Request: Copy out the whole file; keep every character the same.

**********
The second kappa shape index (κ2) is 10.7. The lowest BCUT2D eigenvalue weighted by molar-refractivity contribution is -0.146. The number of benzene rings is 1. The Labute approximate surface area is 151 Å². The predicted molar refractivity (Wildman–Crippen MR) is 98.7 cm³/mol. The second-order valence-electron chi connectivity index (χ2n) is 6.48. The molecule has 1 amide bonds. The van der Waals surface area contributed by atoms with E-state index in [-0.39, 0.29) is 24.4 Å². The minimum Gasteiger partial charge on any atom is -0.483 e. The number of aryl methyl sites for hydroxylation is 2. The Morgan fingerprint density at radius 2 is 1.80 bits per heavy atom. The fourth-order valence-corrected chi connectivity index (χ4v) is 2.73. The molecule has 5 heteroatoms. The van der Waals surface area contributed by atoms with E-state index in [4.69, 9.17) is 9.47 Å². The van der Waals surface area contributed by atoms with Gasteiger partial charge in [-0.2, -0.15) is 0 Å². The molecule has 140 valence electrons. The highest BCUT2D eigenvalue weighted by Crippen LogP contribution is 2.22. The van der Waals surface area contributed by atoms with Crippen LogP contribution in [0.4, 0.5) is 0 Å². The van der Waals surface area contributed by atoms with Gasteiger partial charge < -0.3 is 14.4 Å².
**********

The second kappa shape index (κ2) is 10.7. The lowest BCUT2D eigenvalue weighted by molar-refractivity contribution is -0.146. The number of benzene rings is 1. The Labute approximate surface area is 151 Å². The predicted molar refractivity (Wildman–Crippen MR) is 98.7 cm³/mol. The second-order valence-electron chi connectivity index (χ2n) is 6.48. The molecule has 1 amide bonds. The van der Waals surface area contributed by atoms with E-state index in [-0.39, 0.29) is 24.4 Å². The minimum Gasteiger partial charge on any atom is -0.483 e. The number of aryl methyl sites for hydroxylation is 2. The Morgan fingerprint density at radius 2 is 1.80 bits per heavy atom. The fourth-order valence-corrected chi connectivity index (χ4v) is 2.73. The molecule has 5 heteroatoms. The van der Waals surface area contributed by atoms with E-state index in [4.69, 9.17) is 9.47 Å². The van der Waals surface area contributed by atoms with Gasteiger partial charge in [-0.2, -0.15) is 0 Å². The molecule has 140 valence electrons. The highest BCUT2D eigenvalue weighted by Crippen LogP contribution is 2.22. The van der Waals surface area contributed by atoms with Crippen LogP contribution in [0.4, 0.5) is 0 Å². The van der Waals surface area contributed by atoms with Gasteiger partial charge < -0.3 is 14.4 Å².